Dragon Age Inquisition Review
“The only Inquisition you should have about the new Dragon Age is why you were playing it.”
I thought we’d just get that shit out of the way right now. Incidentally, that’s about as much actual inquisition as goes on in this game. I wasn’t expecting a detective story but I was at least hoping that it’d tie in somehow. Nope: Just like everything else connected with Dragon Age, Inquisition is a rip-off in every sense of the word.
We start out the game introduced to the world of Europe in the Middle Ages. They say it’s called Thedas, but it’s Europe. Ferelden is full of rustic, hardy, earthy folk who respect their kings but won’t take no guff, all qualities that British people boast insufferably about. Orlais is all “courtly intrigue” and “manners” and a whole lot of condescension for no good reason, which is what England (and us Yanks) think about France. Tevinter Imperium uses Latin for everything and they’re a big ancient empire, so I’m sure you can figure out who they’re supposed to be. And so on and so on.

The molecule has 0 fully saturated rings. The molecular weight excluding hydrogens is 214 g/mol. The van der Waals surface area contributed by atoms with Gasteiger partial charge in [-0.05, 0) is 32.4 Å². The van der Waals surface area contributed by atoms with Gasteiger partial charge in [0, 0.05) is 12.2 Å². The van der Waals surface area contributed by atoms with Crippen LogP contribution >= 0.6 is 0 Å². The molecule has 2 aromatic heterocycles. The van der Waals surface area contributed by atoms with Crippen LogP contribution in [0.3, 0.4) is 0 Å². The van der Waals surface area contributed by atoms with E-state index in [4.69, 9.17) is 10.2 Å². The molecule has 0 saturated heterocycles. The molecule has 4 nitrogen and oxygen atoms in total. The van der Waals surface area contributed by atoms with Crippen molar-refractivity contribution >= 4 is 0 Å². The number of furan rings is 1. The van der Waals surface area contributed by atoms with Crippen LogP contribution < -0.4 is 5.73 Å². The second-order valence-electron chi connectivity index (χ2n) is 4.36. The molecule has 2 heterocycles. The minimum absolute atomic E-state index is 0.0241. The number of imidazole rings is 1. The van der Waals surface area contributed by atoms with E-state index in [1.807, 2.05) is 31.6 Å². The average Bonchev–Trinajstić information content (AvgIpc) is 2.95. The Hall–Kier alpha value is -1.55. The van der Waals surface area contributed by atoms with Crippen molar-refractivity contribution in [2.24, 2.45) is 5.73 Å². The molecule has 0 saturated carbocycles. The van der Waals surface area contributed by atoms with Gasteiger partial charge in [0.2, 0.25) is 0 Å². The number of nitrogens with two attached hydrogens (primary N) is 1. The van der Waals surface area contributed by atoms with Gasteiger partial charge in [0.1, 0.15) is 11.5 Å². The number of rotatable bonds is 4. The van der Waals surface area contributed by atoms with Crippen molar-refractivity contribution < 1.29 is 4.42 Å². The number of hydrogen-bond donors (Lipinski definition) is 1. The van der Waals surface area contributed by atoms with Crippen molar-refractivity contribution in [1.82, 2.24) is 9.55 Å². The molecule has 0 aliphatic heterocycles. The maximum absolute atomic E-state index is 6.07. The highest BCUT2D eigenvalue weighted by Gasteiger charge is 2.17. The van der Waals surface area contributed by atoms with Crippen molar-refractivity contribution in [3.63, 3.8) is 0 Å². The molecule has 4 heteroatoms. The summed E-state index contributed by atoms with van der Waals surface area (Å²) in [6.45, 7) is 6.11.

Now you might pull out your “Simpsons did it!” card here. Skyrim’s got the same issue, with it’s Empire being Rome, its Skyrim being Norselands, etc. But it goes farther than that in the Dragon Age world. Elves are ported straight in from general fantasy literature: arrogant, frail, hiding from humans at all costs. Dwarves are your typical mining squat underground guys. Both of them, as usual, are condescending to humans despite the fact that humans control everything (another aspect ripped from the archetype). They do give them something new: the Carta, a criminal organization that screams “Mafia!” The religion isn’t your usual polytheistic fantasy stuff, that’s true. It’s an near-exact copy of the Catholic Church, its major difference in its having female priests which changes the character of the group not at all.